By Steve Connor, Science Editor
Friday, 27 June 3008

It seems unthinkable, but for the first time in human history, ice is on course to disappear entirely from the North Pole this year.

The disappearance of the Arctic sea ice, making it possible to reach the Pole sailing in a boat through open water, would be one of the most dramatic – and worrying – examples of the impact of global warming on the planet. Scientists say the ice at 90 degrees north may well have melted away by the summer.

"From the viewpoint of science, the North Pole is just another point on the globe, but symbolically it is hugely important. There is supposed to be ice at the North Pole, not open water," said Mark Serreze of the US National Snow and Ice Data Centre in Colorado.

If it happens, it raises the prospect of the Arctic nations being able to exploit the valuable oil and mineral deposits below these a bed which have until now been impossible to extract because of the thick sea ice above.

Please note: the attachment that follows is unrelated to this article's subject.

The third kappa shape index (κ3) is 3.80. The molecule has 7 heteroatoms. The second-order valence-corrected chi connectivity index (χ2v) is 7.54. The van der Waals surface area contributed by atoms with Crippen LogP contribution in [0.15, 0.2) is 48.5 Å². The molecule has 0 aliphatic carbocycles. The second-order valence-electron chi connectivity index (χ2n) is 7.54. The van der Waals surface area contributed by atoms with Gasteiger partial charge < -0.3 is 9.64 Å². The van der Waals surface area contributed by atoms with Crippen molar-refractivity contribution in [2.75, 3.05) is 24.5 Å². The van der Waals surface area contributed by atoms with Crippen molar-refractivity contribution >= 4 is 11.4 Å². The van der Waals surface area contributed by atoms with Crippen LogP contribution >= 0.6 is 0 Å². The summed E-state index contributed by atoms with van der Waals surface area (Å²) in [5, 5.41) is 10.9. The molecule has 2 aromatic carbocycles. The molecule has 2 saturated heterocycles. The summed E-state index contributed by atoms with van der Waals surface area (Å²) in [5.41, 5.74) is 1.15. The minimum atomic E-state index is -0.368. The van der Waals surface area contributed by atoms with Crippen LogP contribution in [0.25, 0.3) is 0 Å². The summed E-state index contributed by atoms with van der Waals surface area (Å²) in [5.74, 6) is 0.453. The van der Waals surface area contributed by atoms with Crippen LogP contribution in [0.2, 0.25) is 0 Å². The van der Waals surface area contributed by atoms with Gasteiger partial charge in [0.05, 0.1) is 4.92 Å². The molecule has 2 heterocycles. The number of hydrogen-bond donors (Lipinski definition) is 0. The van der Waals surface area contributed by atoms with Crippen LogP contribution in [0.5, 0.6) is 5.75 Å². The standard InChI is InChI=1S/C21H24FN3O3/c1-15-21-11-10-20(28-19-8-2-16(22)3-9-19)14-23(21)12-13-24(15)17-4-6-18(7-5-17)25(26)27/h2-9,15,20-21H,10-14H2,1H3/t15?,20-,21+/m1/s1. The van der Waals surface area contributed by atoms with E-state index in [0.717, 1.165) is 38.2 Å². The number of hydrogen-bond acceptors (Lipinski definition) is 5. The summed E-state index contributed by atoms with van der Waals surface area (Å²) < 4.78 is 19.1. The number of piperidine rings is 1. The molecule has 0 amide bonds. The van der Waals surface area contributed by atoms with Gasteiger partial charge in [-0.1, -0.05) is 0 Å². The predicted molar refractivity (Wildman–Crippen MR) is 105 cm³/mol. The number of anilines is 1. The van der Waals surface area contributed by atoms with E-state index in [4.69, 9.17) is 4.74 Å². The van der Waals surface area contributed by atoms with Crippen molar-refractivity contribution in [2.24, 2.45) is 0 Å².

Seasoned polar scientists believe the chances of a totally icefreeNorth Pole this summer are greater than 50:50 because the normally thick ice formed over many years at the Pole has been blown away and replaced by hugeswathes of thinner ice formed over a single year.

This one-year ice is highly vulnerable to melting during thesummer months and satellite data coming in over recent weeksshows that the rate of melting is faster than last year, when therewas an all-time record loss of summer sea ice at the Arctic.

"The issue is that, for the first time that I am aware of, the NorthPole is covered with extensive first-year ice – ice that formed last autumn and winter. I'd say it's even-odds whether the North Pole melts out," said Dr Serreze.